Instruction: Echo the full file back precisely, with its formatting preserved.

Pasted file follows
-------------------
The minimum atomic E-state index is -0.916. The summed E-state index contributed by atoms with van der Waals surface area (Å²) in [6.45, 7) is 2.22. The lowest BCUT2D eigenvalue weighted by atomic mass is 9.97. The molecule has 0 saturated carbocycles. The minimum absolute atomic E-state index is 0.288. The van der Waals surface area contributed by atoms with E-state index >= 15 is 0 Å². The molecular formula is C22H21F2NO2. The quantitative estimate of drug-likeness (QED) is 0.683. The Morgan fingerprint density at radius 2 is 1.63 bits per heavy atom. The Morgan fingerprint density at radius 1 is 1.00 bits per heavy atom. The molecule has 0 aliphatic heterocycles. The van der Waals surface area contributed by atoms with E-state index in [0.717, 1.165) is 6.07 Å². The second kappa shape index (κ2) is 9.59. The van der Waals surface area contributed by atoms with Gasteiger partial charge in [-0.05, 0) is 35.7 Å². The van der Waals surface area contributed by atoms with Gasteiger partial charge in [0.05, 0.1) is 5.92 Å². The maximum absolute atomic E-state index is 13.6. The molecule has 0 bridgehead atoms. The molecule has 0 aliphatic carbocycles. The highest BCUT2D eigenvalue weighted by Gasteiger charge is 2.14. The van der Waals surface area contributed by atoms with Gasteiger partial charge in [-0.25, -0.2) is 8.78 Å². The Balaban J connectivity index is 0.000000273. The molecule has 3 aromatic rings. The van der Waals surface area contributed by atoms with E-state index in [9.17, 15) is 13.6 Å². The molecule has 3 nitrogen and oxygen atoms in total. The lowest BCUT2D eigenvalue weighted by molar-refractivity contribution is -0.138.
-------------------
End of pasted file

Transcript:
The minimum atomic E-state index is -0.916. The summed E-state index contributed by atoms with van der Waals surface area (Å²) in [6.45, 7) is 2.22. The lowest BCUT2D eigenvalue weighted by atomic mass is 9.97. The molecule has 0 saturated carbocycles. The minimum absolute atomic E-state index is 0.288. The van der Waals surface area contributed by atoms with E-state index >= 15 is 0 Å². The molecular formula is C22H21F2NO2. The quantitative estimate of drug-likeness (QED) is 0.683. The Morgan fingerprint density at radius 2 is 1.63 bits per heavy atom. The Morgan fingerprint density at radius 1 is 1.00 bits per heavy atom. The molecule has 0 aliphatic heterocycles. The van der Waals surface area contributed by atoms with E-state index in [0.717, 1.165) is 6.07 Å². The second kappa shape index (κ2) is 9.59. The van der Waals surface area contributed by atoms with Gasteiger partial charge in [-0.05, 0) is 35.7 Å². The van der Waals surface area contributed by atoms with Gasteiger partial charge in [0.05, 0.1) is 5.92 Å². The maximum absolute atomic E-state index is 13.6. The molecule has 0 bridgehead atoms. The molecule has 0 aliphatic carbocycles. The highest BCUT2D eigenvalue weighted by Gasteiger charge is 2.14. The van der Waals surface area contributed by atoms with Gasteiger partial charge in [-0.25, -0.2) is 8.78 Å². The Balaban J connectivity index is 0.000000273. The molecule has 3 aromatic rings. The van der Waals surface area contributed by atoms with E-state index in [9.17, 15) is 13.6 Å². The molecule has 3 nitrogen and oxygen atoms in total. The lowest BCUT2D eigenvalue weighted by molar-refractivity contribution is -0.138.